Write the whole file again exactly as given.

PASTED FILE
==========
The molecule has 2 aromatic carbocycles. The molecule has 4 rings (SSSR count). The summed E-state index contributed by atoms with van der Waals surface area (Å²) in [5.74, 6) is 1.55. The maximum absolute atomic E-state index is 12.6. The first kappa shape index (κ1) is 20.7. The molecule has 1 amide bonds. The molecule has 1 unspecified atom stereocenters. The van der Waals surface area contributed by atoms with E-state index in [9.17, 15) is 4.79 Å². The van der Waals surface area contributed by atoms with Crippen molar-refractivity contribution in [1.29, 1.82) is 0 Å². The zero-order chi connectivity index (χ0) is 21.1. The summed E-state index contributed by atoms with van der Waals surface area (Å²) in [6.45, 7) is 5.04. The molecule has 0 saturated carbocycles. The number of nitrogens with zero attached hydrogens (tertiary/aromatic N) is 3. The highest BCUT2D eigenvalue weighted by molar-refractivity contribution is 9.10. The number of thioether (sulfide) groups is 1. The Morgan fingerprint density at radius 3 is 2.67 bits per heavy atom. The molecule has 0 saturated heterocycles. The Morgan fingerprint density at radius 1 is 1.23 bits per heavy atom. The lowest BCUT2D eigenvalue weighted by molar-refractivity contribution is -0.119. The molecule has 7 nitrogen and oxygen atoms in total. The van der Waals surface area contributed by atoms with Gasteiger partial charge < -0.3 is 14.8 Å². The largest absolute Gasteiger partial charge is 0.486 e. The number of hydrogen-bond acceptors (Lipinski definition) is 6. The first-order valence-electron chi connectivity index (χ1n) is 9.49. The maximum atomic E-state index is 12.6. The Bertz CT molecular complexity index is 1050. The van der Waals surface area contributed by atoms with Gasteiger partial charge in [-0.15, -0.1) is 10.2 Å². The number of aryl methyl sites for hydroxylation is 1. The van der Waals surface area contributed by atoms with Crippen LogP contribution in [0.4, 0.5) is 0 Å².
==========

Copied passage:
The molecule has 2 aromatic carbocycles. The molecule has 4 rings (SSSR count). The summed E-state index contributed by atoms with van der Waals surface area (Å²) in [5.74, 6) is 1.55. The maximum absolute atomic E-state index is 12.6. The first kappa shape index (κ1) is 20.7. The molecule has 1 amide bonds. The molecule has 1 unspecified atom stereocenters. The van der Waals surface area contributed by atoms with E-state index in [9.17, 15) is 4.79 Å². The van der Waals surface area contributed by atoms with Crippen molar-refractivity contribution in [1.29, 1.82) is 0 Å². The zero-order chi connectivity index (χ0) is 21.1. The summed E-state index contributed by atoms with van der Waals surface area (Å²) in [6.45, 7) is 5.04. The molecule has 0 saturated carbocycles. The number of nitrogens with zero attached hydrogens (tertiary/aromatic N) is 3. The highest BCUT2D eigenvalue weighted by molar-refractivity contribution is 9.10. The number of thioether (sulfide) groups is 1. The Morgan fingerprint density at radius 3 is 2.67 bits per heavy atom. The molecule has 0 saturated heterocycles. The Morgan fingerprint density at radius 1 is 1.23 bits per heavy atom. The lowest BCUT2D eigenvalue weighted by molar-refractivity contribution is -0.119. The molecule has 7 nitrogen and oxygen atoms in total. The van der Waals surface area contributed by atoms with Gasteiger partial charge < -0.3 is 14.8 Å². The largest absolute Gasteiger partial charge is 0.486 e. The number of hydrogen-bond acceptors (Lipinski definition) is 6. The first-order valence-electron chi connectivity index (χ1n) is 9.49. The maximum atomic E-state index is 12.6. The Bertz CT molecular complexity index is 1050. The van der Waals surface area contributed by atoms with Gasteiger partial charge in [-0.15, -0.1) is 10.2 Å². The number of aryl methyl sites for hydroxylation is 1. The van der Waals surface area contributed by atoms with Crippen LogP contribution in [0.4, 0.5) is 0 Å².